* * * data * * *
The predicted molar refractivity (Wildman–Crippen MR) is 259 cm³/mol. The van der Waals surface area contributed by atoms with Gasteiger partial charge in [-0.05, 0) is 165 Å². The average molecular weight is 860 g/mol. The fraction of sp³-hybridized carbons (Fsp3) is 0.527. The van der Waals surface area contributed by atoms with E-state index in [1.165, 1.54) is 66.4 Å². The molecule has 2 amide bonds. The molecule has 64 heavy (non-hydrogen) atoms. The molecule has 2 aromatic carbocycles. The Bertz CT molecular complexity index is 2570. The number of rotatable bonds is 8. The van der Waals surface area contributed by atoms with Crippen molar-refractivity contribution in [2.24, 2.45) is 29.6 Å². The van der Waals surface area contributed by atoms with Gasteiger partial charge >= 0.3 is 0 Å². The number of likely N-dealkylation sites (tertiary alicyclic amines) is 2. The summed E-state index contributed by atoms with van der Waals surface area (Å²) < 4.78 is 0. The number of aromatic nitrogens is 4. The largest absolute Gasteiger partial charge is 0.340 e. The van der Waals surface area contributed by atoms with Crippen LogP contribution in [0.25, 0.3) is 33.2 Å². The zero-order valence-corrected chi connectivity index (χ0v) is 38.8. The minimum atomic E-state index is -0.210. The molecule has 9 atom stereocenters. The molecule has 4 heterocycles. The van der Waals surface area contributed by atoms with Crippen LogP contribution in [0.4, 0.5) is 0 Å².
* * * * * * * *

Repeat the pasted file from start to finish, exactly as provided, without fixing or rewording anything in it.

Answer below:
The predicted molar refractivity (Wildman–Crippen MR) is 259 cm³/mol. The van der Waals surface area contributed by atoms with Gasteiger partial charge in [-0.05, 0) is 165 Å². The average molecular weight is 860 g/mol. The fraction of sp³-hybridized carbons (Fsp3) is 0.527. The van der Waals surface area contributed by atoms with E-state index in [1.165, 1.54) is 66.4 Å². The molecule has 2 amide bonds. The molecule has 64 heavy (non-hydrogen) atoms. The molecule has 2 aromatic carbocycles. The Bertz CT molecular complexity index is 2570. The number of rotatable bonds is 8. The van der Waals surface area contributed by atoms with Crippen molar-refractivity contribution in [2.24, 2.45) is 29.6 Å². The van der Waals surface area contributed by atoms with Gasteiger partial charge >= 0.3 is 0 Å². The number of likely N-dealkylation sites (tertiary alicyclic amines) is 2. The summed E-state index contributed by atoms with van der Waals surface area (Å²) < 4.78 is 0. The number of aromatic nitrogens is 4. The largest absolute Gasteiger partial charge is 0.340 e. The van der Waals surface area contributed by atoms with Crippen LogP contribution in [0.25, 0.3) is 33.2 Å². The zero-order valence-corrected chi connectivity index (χ0v) is 38.8. The minimum atomic E-state index is -0.210. The molecule has 9 atom stereocenters. The molecule has 4 heterocycles. The van der Waals surface area contributed by atoms with Crippen LogP contribution in [0.4, 0.5) is 0 Å².